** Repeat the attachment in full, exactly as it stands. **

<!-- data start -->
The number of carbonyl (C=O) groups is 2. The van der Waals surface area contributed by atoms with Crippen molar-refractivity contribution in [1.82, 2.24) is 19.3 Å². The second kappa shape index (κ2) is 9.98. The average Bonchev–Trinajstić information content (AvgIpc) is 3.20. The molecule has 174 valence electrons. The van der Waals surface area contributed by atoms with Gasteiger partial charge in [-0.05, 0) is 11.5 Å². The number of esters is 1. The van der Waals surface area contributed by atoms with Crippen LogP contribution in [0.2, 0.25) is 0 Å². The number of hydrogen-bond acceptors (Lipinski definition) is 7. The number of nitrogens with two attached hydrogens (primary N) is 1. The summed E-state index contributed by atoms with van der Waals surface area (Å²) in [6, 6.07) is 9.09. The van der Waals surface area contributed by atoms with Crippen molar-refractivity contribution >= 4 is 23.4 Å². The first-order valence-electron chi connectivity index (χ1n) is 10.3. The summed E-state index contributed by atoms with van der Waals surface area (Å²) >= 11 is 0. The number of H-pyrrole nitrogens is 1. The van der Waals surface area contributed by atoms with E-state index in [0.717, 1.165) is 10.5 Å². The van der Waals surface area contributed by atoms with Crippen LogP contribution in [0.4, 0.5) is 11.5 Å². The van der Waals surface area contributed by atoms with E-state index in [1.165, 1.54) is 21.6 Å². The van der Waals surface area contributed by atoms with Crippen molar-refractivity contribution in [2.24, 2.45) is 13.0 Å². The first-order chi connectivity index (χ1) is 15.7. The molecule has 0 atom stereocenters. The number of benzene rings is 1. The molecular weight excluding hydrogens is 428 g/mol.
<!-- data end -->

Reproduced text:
The number of carbonyl (C=O) groups is 2. The van der Waals surface area contributed by atoms with Crippen molar-refractivity contribution in [1.82, 2.24) is 19.3 Å². The second kappa shape index (κ2) is 9.98. The average Bonchev–Trinajstić information content (AvgIpc) is 3.20. The molecule has 174 valence electrons. The van der Waals surface area contributed by atoms with Gasteiger partial charge in [-0.05, 0) is 11.5 Å². The number of esters is 1. The van der Waals surface area contributed by atoms with Crippen LogP contribution in [0.2, 0.25) is 0 Å². The number of hydrogen-bond acceptors (Lipinski definition) is 7. The number of nitrogens with two attached hydrogens (primary N) is 1. The summed E-state index contributed by atoms with van der Waals surface area (Å²) in [6, 6.07) is 9.09. The van der Waals surface area contributed by atoms with Crippen molar-refractivity contribution >= 4 is 23.4 Å². The first-order valence-electron chi connectivity index (χ1n) is 10.3. The summed E-state index contributed by atoms with van der Waals surface area (Å²) >= 11 is 0. The number of H-pyrrole nitrogens is 1. The van der Waals surface area contributed by atoms with E-state index in [0.717, 1.165) is 10.5 Å². The van der Waals surface area contributed by atoms with Crippen LogP contribution in [0.4, 0.5) is 11.5 Å². The van der Waals surface area contributed by atoms with E-state index in [1.165, 1.54) is 21.6 Å². The van der Waals surface area contributed by atoms with Crippen molar-refractivity contribution in [2.24, 2.45) is 13.0 Å². The first-order chi connectivity index (χ1) is 15.7. The molecule has 0 atom stereocenters. The number of benzene rings is 1. The molecular weight excluding hydrogens is 428 g/mol.